Regardless of whether Zimmerman was motivated by racial animus, that clash and its aftermath have punctured another cherished American story line. Whether through the gauzy melodramatic flourishes of last year’s hit movie “The Help” or the collective self-satisfaction of electing the country’s first black president, many Americans badly want to believe that the nation has gotten past race. When we celebrate the vigilante on our screens, we tell ourselves it’s because of our healthy mistrust of corrupt structures, or because we’re genuinely vulnerable — not because of our more shameful tendency to sterotype others based on fear or hatred.
These tensions played out in another case of real-life vigilantism that galvanized the nation nearly 30 years ago. In 1984, Bernhard Goetz used an unlicensed gun to shoot four black teenagers he said were trying to mug him on a New York City subway train. As a dramatic embodiment of the anxieties swirling around race, crime and an ineffectual city government at the time, Goetz was vilified in some corners as a racist. But just as many saw him as a folk hero. The National Rifle Association contributed heavily to Goetz’s defense and used his example to lobby for more liberal concealed carry laws.
The result is that Zimmerman might have indirectly had Goetz to thank for his own license to carry the Kel-Tec PF-9 pistol with which he shot and killed Martin. (For his part, Goetz was acquitted of attempted murder and convicted only of illegal possession of a firearm.)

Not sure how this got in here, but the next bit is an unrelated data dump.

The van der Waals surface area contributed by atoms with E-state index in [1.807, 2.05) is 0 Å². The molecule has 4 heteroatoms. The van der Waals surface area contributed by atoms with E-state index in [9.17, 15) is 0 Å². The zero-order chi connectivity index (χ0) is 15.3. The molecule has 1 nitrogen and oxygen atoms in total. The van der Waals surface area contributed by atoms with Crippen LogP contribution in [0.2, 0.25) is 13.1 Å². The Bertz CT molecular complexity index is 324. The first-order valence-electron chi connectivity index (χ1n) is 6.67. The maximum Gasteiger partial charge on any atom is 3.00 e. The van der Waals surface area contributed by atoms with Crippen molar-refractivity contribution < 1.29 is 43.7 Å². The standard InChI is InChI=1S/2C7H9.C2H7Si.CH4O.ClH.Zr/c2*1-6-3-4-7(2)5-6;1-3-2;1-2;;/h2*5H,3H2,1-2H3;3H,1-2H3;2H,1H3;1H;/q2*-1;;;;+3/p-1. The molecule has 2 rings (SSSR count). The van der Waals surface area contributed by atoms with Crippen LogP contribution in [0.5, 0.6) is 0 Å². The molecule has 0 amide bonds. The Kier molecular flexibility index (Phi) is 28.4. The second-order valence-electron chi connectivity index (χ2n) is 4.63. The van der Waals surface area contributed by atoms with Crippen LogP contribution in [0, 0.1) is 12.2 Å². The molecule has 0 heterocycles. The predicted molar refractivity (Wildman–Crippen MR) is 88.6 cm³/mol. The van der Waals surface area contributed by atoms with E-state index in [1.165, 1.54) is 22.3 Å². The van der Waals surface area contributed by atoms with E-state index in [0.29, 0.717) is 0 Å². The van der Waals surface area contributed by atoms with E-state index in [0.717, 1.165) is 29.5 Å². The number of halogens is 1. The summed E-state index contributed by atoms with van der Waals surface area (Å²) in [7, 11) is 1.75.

Back in 1984, some New York newspapers dubbed Goetz “The ‘Death Wish’ Gunman,” after Bronson’s architect-turned-urban-hero. This time around, though, we don’t have a ready-made cinematic vernacular for the vexing reality that has pierced the self-valorizing myth of vigilantism and facile assumptions about race and identity.
It’s easy to understand the enduring appeal of the vigilante archetype, whose hard-charging moral certainty jibes perfectly with this country’s sense of exceptionalism, not to mention the narrative constraints of a 90-minute action movie. It’s far more difficult to reconcile complicated reality with the simplistic, comforting fictions we crave.
After all, contradictions don’t have easy character arcs. Mutual comprehension doesn’t lend itself to ballistic showdowns. Self-examination and second thoughts are notoriously un-telegenic. But as audiences look forward to another summer of vigilante derring-do, whether by way of Bruce Wayne or Ben Stiller, they may want to take a moment to remember George Zimmerman and Trayvon Martin, and ask whether some of the stories we keep telling ourselves can ever really have a happy ending.
Ann Hornaday is The Washington Post’s chief film critic.
Read more from Outlook, including:
“In Trayvon Martin’s death, echoes of my brother’s shooting”
“Having Obama in the White House has made it harder to talk about race in America”
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